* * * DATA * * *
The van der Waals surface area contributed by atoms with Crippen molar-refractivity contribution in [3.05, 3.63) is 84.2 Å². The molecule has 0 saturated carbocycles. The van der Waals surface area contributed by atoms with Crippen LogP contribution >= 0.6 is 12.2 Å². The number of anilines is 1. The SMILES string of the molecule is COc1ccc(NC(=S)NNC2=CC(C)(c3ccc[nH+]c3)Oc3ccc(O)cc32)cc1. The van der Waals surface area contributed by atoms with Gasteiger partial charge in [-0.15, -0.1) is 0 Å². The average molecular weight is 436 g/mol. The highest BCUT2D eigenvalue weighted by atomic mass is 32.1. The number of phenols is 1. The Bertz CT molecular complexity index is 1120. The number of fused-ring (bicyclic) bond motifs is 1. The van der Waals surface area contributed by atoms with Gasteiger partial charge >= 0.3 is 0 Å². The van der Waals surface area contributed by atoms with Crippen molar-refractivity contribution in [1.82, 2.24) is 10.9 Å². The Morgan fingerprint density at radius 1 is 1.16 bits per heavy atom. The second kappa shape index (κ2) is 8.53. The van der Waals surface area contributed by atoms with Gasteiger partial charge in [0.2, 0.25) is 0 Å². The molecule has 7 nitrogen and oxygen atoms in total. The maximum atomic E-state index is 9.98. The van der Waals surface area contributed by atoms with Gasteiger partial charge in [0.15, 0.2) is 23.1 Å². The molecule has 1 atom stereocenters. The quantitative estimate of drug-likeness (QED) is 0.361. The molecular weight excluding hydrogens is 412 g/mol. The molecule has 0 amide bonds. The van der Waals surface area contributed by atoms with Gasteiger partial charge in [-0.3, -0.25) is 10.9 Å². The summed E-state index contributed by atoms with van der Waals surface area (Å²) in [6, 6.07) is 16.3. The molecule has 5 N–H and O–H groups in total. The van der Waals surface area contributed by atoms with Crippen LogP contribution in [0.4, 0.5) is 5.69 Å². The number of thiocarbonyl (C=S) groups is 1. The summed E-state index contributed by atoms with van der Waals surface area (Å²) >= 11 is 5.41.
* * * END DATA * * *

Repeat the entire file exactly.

The van der Waals surface area contributed by atoms with Crippen molar-refractivity contribution in [3.05, 3.63) is 84.2 Å². The molecule has 0 saturated carbocycles. The van der Waals surface area contributed by atoms with Crippen LogP contribution >= 0.6 is 12.2 Å². The number of anilines is 1. The SMILES string of the molecule is COc1ccc(NC(=S)NNC2=CC(C)(c3ccc[nH+]c3)Oc3ccc(O)cc32)cc1. The van der Waals surface area contributed by atoms with Gasteiger partial charge in [-0.15, -0.1) is 0 Å². The average molecular weight is 436 g/mol. The highest BCUT2D eigenvalue weighted by atomic mass is 32.1. The number of phenols is 1. The Bertz CT molecular complexity index is 1120. The number of fused-ring (bicyclic) bond motifs is 1. The van der Waals surface area contributed by atoms with Gasteiger partial charge >= 0.3 is 0 Å². The van der Waals surface area contributed by atoms with Crippen molar-refractivity contribution in [1.82, 2.24) is 10.9 Å². The Morgan fingerprint density at radius 1 is 1.16 bits per heavy atom. The second kappa shape index (κ2) is 8.53. The van der Waals surface area contributed by atoms with Gasteiger partial charge in [0.2, 0.25) is 0 Å². The molecule has 7 nitrogen and oxygen atoms in total. The maximum atomic E-state index is 9.98. The van der Waals surface area contributed by atoms with Gasteiger partial charge in [0.15, 0.2) is 23.1 Å². The molecule has 1 atom stereocenters. The quantitative estimate of drug-likeness (QED) is 0.361. The molecular weight excluding hydrogens is 412 g/mol. The molecule has 0 amide bonds. The van der Waals surface area contributed by atoms with Gasteiger partial charge in [-0.3, -0.25) is 10.9 Å². The summed E-state index contributed by atoms with van der Waals surface area (Å²) in [6, 6.07) is 16.3. The molecule has 5 N–H and O–H groups in total. The van der Waals surface area contributed by atoms with Crippen LogP contribution in [0.4, 0.5) is 5.69 Å². The number of thiocarbonyl (C=S) groups is 1. The summed E-state index contributed by atoms with van der Waals surface area (Å²) >= 11 is 5.41.